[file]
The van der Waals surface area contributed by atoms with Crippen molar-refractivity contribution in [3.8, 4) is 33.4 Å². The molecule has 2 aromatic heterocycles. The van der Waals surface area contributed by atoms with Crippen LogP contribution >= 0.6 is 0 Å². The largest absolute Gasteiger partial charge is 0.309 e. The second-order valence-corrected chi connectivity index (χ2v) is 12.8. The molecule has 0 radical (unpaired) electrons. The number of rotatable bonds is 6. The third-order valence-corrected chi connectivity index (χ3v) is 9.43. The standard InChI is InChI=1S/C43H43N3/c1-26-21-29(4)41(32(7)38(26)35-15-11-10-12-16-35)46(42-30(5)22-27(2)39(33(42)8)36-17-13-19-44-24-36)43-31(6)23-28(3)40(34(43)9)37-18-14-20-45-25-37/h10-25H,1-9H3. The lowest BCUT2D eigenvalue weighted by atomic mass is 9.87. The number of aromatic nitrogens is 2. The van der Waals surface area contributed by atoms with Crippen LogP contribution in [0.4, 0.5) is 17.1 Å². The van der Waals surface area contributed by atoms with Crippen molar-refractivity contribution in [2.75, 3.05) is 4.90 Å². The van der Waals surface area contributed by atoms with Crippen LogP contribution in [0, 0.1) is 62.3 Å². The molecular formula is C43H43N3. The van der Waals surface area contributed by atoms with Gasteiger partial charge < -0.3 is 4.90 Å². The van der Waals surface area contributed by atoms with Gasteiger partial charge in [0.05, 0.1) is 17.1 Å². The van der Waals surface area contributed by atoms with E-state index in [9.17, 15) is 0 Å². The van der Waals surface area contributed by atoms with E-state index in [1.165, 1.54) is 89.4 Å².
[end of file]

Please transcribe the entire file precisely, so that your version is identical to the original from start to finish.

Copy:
The van der Waals surface area contributed by atoms with Crippen molar-refractivity contribution in [3.8, 4) is 33.4 Å². The molecule has 2 aromatic heterocycles. The van der Waals surface area contributed by atoms with Crippen LogP contribution >= 0.6 is 0 Å². The largest absolute Gasteiger partial charge is 0.309 e. The second-order valence-corrected chi connectivity index (χ2v) is 12.8. The molecule has 0 radical (unpaired) electrons. The number of rotatable bonds is 6. The third-order valence-corrected chi connectivity index (χ3v) is 9.43. The standard InChI is InChI=1S/C43H43N3/c1-26-21-29(4)41(32(7)38(26)35-15-11-10-12-16-35)46(42-30(5)22-27(2)39(33(42)8)36-17-13-19-44-24-36)43-31(6)23-28(3)40(34(43)9)37-18-14-20-45-25-37/h10-25H,1-9H3. The lowest BCUT2D eigenvalue weighted by atomic mass is 9.87. The number of aromatic nitrogens is 2. The van der Waals surface area contributed by atoms with Crippen LogP contribution in [0.4, 0.5) is 17.1 Å². The van der Waals surface area contributed by atoms with Crippen molar-refractivity contribution in [2.75, 3.05) is 4.90 Å². The van der Waals surface area contributed by atoms with Crippen LogP contribution in [0, 0.1) is 62.3 Å². The molecular formula is C43H43N3. The van der Waals surface area contributed by atoms with Gasteiger partial charge < -0.3 is 4.90 Å². The van der Waals surface area contributed by atoms with Gasteiger partial charge in [0.05, 0.1) is 17.1 Å². The van der Waals surface area contributed by atoms with E-state index in [9.17, 15) is 0 Å². The van der Waals surface area contributed by atoms with E-state index in [1.165, 1.54) is 89.4 Å².